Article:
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    A little complex for your average Thai builder methinks.

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    Containers are not made for this and require lots of retouch to be strong if you cut some thing away from original cube design

    Many stuff available on net from builds done with containers, but if you wish wide opening, containers are not the way to go, beams and other beams IPE HPE...
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    A Russian company is selling dome house at Kanchanaburi.

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    Quote Originally Posted by stickmansucks
    A Russian company is selling dome house at Kanchanaburi.
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    Everything we've built is steel because we live in termite country and we find cement structures really fiddly - useful for walls and floors, but not for the main structure.

    It's not necessarily cheaper, but I think it's more reliable and easier to build. For structural support, you should usually go with H-beam or I-beam (which aren't cheap, but you only need these for the supporting columns and beams). The rest can be built with box-beams. Oh, there is not a wide range of sizes available in Thailand and it has its own standard, so it's best to get a local (Thai) engineer to do the calculations.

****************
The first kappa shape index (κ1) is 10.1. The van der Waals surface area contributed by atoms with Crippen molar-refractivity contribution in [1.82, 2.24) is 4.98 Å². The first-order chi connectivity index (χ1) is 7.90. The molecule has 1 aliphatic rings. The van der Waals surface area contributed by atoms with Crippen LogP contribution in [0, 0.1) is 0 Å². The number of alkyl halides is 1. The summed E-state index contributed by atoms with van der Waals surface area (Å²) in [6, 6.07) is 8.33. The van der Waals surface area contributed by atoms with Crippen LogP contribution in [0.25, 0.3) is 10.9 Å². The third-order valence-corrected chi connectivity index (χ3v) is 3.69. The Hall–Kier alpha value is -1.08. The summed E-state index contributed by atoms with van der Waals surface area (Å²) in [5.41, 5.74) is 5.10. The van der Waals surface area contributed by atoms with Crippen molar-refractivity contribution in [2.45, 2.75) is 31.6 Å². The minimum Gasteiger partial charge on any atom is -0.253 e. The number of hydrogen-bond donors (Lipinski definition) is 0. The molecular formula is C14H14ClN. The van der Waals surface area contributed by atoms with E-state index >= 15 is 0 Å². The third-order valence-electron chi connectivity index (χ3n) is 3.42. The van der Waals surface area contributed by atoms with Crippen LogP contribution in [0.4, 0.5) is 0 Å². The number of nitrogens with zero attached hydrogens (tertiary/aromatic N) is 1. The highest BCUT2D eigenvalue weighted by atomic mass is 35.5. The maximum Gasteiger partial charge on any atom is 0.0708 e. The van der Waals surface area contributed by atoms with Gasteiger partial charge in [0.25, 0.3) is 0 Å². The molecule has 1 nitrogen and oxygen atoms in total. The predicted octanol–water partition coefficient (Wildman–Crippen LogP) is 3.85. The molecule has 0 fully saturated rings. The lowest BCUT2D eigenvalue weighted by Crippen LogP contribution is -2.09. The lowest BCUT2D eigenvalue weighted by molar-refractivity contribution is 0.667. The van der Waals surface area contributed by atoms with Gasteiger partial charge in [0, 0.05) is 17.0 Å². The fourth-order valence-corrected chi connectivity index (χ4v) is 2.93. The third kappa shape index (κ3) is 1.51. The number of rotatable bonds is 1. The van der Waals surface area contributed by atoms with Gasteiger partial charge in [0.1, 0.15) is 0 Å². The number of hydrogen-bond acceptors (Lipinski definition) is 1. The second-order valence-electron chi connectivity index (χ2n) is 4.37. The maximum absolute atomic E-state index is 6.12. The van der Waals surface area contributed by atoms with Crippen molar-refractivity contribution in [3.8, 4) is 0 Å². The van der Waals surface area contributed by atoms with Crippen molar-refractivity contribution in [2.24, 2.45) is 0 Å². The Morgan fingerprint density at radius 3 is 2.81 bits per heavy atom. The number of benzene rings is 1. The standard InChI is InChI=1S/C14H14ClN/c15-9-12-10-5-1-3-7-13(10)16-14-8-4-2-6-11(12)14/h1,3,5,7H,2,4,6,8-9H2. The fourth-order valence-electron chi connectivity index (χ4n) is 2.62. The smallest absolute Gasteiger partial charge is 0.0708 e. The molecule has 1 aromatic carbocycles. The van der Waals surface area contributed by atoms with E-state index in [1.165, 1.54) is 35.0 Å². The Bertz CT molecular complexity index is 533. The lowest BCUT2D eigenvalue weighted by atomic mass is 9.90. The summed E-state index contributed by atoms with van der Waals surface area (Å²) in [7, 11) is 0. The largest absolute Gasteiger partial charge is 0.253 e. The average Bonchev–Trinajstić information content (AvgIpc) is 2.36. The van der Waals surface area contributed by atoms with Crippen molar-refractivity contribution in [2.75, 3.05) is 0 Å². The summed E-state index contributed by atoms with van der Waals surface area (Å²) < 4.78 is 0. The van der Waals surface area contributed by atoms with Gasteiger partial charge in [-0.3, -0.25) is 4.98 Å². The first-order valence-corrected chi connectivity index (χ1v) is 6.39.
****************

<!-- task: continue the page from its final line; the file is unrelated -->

I got several engineers to check my plans and they all said H-beams; and even then our two-storey structure wobbles a bit. I've seen other local steel constructions made almost entirely with box-beams (usually 4"), well below-spec, and yet they seem to hold up, even after several storms...



    As another poster said, you definitely need someone with proper experience welding steel constructions. Thais tend not to use bolts as connectors, they simply join two beams together. So your entire construction depends on the strength and permanence of these welds!

    Also make sure to seal all beams with primer and then paint with a second coat of paint. The beams you buy are not coated or galvanized. Steel rusts incredibly quickly in Thailand. If you don't do this properly your structure could collapse when the rust eats sufficiently into a supporting column or beam, maybe after 10 years or so.

    Keep in mind that steel bends! And it expands and contracts (a lot!) as the weather changes. Despite taking this into account when laying down the tiles, several of the them are already cracked because of the force of the frame stretching and contracting.